The reason MFFLs -- Mavs Fans For Life -- love Mark Cuban as an owner is because he's all about winning championships.
He could not care less about second place. He wants rings and trophies.
Winning really matters more to him than money, which we know isn't the case with every NBA owner. Or even half of them.
Cuban can make more money -- a whole lot more money. But he'll never make enough money to buy a Larry O'Brien trophy because they're not for sale.
Winning is the reason Cuban is emotionally invested in every game. And every call the refs make. And pretty much every player wearing a Mavs' jersey.
Sometimes, of course, that's good. And other times, it makes you cringe because we all know Cuban can be petulant.
But at least he cares. He's not satisfied with the Mavs' title in 2011. He wants to make a legit run at another one.
When Cuban asked Dirk Nowitzki to give the Mavs a hometown discount last offseason, which he did in signing a three-year deal for $24 million, Cuban didn't stick the savings in his pocket.
He signed Chandler Parsons for $46 million over three years. The Mavs added center Tyson Chandler, and now they've worked a deal with the Boston Celtics that will bring perennial All-Star point guard Rajon Rondo to Dallas -- and it all cost was Brandan Wright, Jae Crowder, Jameer Nelson, a future first-round pick that's lottery protected in 2015 and a future second-round pick.
The Mavs' mission is clear: Give Dirk the best possible opportunity to win another ring.
Aside from the Mavs' much-talked about defensive woes, the only real issue this team had was poor point guard play from Nelson, who somehow played 26 minutes Tuesday night and didn't score or register an assist.
Now the Mavs have made point guard a strength, which is huge in the Western Conference, where Oklahoma City's Russell Westbrook, San Antonio's Tony Parker, the Los Angeles Clippers' Chris Paul, Portland's Damian Lillard, Golden State's Stephen Curry and Memphis' Mike Conley reign.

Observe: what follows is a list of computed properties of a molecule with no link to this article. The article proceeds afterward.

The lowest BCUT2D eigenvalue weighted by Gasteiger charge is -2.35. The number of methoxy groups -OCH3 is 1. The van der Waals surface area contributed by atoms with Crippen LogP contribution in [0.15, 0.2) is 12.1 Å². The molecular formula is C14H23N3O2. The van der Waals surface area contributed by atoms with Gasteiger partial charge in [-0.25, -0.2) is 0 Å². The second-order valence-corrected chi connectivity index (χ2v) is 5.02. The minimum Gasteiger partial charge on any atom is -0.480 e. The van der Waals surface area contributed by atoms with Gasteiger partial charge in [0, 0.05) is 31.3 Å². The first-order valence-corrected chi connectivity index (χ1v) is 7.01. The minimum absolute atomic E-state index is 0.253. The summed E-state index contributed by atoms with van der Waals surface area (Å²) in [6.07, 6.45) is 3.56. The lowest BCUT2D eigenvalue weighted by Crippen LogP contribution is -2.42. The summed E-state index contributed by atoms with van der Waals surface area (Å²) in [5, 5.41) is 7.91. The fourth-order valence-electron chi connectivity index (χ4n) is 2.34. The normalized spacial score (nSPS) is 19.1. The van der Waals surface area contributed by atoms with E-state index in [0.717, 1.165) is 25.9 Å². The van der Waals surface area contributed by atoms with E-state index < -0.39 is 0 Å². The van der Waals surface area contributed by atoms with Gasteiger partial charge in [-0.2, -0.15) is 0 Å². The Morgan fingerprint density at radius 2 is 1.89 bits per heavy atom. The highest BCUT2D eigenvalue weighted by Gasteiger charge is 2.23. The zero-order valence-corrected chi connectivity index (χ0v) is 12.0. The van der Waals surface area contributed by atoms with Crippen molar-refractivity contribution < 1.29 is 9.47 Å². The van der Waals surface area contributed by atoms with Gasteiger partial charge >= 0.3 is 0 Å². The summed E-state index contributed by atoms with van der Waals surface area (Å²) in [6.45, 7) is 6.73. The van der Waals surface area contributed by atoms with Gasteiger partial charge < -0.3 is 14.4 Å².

If your point guard is getting destroyed nightly, you can't hope to advance out of the West, so Cuban pulled the trigger on a huge deal.
Besides, one of his goals is to make sure the Mavs are just as competitive in Dirk's golden years as they were when he was in his prime. Cuban doesn't want Dirk suffering on a raggedy team the way Kobe Bryant is enduring with the Los Angeles Lakers or Kevin Garnett is doing in Brooklyn.
The NBA, more than ever, is about star quality. The game is about acquiring stars and figuring out how to persuade them to work together if it's not a natural fit.
Championship contenders usually have two, maybe three stars. Rondo, a consummate point guard, gives the Mavs a star to team with Dirk and burgeoning stars such as Monta Ellis and Parsons.
Cuban bought the Mavs in 2000, and they won more than 50 games in each of the first 11 seasons he owned the team.
The only time the Mavs have missed the playoffs during Cuban's ownership occurred in 2012, and injuries limited Dirk to only 53 games that season.
There's zero guarantee Rondo will bring the Mavs a title. There's not even a guarantee he'll be here next season since he's a free agent.
We don't know if his mercurial demeanor will mesh in the Mavs' happy locker room, of if he and Ellis can mesh on the court since each needs the ball to thrive.
That's all irrelevant because Rondo is worth the risk.
What's important is the Mavs have done everything in their power to put a championship team around Dirk, which is all he can ask.
If this doesn't work out, the way the Lamar Odom move didn't work out, then the Mavs will move on and Cuban, general manager Donnie Nelson and Rick Carlisle won't spend any time second-guessing the trade.
They'll simply continue their quest to put a championship team together.